Boston Tea Party, Christianity, civil rights, conscience, Freedom, justice, Karl Barth, Law, liberty, March on Washington, March on Washington for Jobs and Freedom, Martin Luther King Jr., racism, Socrates
Mr. Wicker: How are we to enforce law when a doctrine is preached that one man’s conscience may tell him that the law is unjust, when other men’s consciences don’t tell them that?
Dr. King: I think you enforce it, and I think you deal with it by not allowing anarchy to develop. I do not believe in defying the law, as many of the segregationists do, I do not believe in evading the law as many of the segregationists do. The fact is that most of the segregationists and racists that I see are not willing to suffer enough for their beliefs in segregation, and they are not willing to go to jail. I think the chief norm for guiding the situation is the willingness to accept the penalty, and I don’t think any society can call an individual irresponsible who breaks a law and willingly accepts the penalty if conscience tells him that that law is unjust.
I think that this is a long tradition in our society, it is a long tradition in Biblical history; Meshach and Abednego broke an unjust law and they did it because they had to be true to a higher moral law. The early Christians practiced civil disobedience in a superb manner. Academic freedom would not be a reality today if it had not been for Socrates and if it had not been for Socrates’ willingness to practice civil disobedience. And I would say that in our own history there is nothing that expresses massive civil disobedience any more than the Boston Tea Party, and yet we give this to our young people and our students as a part of the great tradition of our nation. So I think we are in good company when we break unjust laws, and I think those who are willing to do it and accept the penalty are those who are part of the saving of the nation.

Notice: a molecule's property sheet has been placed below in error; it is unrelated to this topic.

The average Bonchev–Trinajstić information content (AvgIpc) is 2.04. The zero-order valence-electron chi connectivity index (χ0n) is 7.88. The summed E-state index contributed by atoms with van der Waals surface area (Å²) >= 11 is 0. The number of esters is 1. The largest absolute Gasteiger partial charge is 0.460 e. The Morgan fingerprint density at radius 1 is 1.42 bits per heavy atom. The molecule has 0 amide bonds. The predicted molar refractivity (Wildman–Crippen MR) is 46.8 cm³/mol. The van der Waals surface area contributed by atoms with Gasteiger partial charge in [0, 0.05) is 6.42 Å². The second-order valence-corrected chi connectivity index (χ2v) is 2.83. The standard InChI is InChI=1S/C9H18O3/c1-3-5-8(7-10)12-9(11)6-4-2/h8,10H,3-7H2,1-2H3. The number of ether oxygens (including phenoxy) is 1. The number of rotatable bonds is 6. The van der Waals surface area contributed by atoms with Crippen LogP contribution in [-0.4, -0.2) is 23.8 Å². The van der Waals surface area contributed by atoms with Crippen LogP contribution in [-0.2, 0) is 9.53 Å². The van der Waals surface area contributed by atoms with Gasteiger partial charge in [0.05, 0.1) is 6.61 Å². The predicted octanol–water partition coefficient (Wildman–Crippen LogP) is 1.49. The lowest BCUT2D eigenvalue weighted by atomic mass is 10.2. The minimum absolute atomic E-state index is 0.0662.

From Martin Luther King, Jr. on NBC’s Meet the Press. The interview took place on March 28th, 1965, a week after King led the five-day March from Selma to Montgomery, Alabama. You’ll find extended reflections on this in The Autobiography of Martin Luther King, Jr..
It’s astounding how patronizing the questioners are to King throughout this half hour segment. The entire interview is worth watching, but the quoted portion is copied below.
We are coming up on the 50th anniversary of the ‘March on Washington for Jobs and Freedom’ (people always forget the ‘Jobs’ part), so expect to find King’s name coming up not only on this site but throughout the media.
Below: Dr. King and Karl Barth outside the Princeton University chapel. On Sunday, April 29th, 1962, King preached the morning service and Barth taught the evening theology class. Not a bad day’s line-up.